Explainer: What Does It Mean To Be Censured In The Wyoming Legislature?

Rep. Steve Harshman, R-Casper, could be the first legislator censured in recent history for breach of decorum, if his colleagues vote to do so this week.

Ellen Fike

November 01, 20212 min read

Capitol with flag scaled

Rep. Steve Harshman, R-Casper, could become the first legislator in recent history to be censured for a breach of decorum, if his colleagues vote to do so this week.

Rep. John Bear, R-Gillette, told his colleagues on Friday that he was going to bring a motion to censure “one member and possibly two members” of the body this week. One is likely Harshman, but Bear did not clarify who the second was, saying he wanted to speak with the member first.

The Legislative Service Office told Cowboy State Daily on Monday that no legislator had been censured for breach of decorum in recent history. A censure is a formal expression of disapproval that has no effect.

Bear’s announcement comes after Harshman lost his privileges to participate remotely in the Legislature’s current special session. The action was Harshman’s punishment for an incident Thursday when Harshman, who was participating in the session by Zoom, was overheard using foul language directed at fellow Rep. Chuck Gray, R-Casper.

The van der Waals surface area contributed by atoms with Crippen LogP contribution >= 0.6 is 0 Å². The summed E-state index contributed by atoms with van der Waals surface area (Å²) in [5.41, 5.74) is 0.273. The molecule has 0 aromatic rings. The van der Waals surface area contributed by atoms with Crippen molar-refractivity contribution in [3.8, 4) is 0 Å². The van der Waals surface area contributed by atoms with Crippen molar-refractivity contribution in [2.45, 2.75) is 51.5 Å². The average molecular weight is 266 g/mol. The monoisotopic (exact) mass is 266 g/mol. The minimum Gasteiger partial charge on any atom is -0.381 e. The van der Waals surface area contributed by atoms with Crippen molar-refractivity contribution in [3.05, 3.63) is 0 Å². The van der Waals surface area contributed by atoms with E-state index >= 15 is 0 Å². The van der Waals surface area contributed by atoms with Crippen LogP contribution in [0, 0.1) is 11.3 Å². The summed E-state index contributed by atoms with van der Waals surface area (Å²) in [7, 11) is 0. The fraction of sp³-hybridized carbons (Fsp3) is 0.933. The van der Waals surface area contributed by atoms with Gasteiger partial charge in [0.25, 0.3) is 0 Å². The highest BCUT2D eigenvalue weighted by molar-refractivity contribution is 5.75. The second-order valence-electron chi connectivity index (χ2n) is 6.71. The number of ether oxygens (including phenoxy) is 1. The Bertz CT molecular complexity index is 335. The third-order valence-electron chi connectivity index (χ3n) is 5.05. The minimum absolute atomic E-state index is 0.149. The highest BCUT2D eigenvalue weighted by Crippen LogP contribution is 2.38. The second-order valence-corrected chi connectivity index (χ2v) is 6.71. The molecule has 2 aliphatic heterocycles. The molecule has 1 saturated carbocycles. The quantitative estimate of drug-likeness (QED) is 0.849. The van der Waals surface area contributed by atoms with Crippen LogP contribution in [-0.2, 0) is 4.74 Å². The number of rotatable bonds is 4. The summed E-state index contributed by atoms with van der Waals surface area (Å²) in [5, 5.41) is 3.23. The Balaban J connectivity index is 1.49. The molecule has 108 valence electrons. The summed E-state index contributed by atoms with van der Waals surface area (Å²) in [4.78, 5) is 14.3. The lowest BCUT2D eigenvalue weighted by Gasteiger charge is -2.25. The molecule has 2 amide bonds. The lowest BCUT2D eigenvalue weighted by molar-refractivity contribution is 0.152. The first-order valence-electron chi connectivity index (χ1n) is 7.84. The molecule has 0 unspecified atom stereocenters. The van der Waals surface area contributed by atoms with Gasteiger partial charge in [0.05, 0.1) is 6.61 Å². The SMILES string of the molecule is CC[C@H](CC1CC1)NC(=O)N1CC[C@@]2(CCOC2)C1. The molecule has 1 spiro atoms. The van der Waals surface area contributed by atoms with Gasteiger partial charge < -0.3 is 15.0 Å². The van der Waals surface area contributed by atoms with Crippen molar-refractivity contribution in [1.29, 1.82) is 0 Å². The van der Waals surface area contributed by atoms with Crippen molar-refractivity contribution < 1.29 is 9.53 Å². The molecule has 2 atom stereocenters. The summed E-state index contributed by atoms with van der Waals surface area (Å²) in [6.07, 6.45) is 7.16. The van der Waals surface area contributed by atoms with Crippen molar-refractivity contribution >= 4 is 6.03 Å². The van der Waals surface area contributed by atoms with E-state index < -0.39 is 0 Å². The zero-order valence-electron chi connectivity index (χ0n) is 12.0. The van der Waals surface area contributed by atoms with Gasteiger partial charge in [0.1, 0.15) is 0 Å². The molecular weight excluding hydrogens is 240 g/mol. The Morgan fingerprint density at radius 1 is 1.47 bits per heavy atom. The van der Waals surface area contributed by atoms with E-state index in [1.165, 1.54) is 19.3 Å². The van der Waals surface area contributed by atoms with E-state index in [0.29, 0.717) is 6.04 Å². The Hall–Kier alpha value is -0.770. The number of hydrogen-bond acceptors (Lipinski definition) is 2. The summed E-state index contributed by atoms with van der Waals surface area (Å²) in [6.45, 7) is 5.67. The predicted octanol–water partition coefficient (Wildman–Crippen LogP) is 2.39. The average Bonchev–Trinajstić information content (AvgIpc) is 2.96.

“Chuck Gray, f*****,” he was heard saying. “Little f*******.”

Harshman, the former Speaker of the House, did not realize his audio was on when he made the comments.

House Speaker Rep. Eric Barlow, R-Gillette, handed down the punishment after identifying three breaches of conduct Harshman committed on Thursday: Addressing the body without permission from the chair, using a name of another member and inappropriate language.

“Your conduct was unbecoming, so I want to condemn it, clearly,” Barlow said.

Bear on Friday announced that as a result of the incident, he would seek to censure Harshman, a move he originally planned to make on Monday. However, the House is not in session again until Wednesday.

According to the Wyoming Legislature’s rules, which the Senate and House of Representatives voted on during the legislative session in the spring, reprimand or censure of a legislator shall require the affirmative vote of a majority of the elected members.

The censure would remain on LSO records.

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Ellen Fike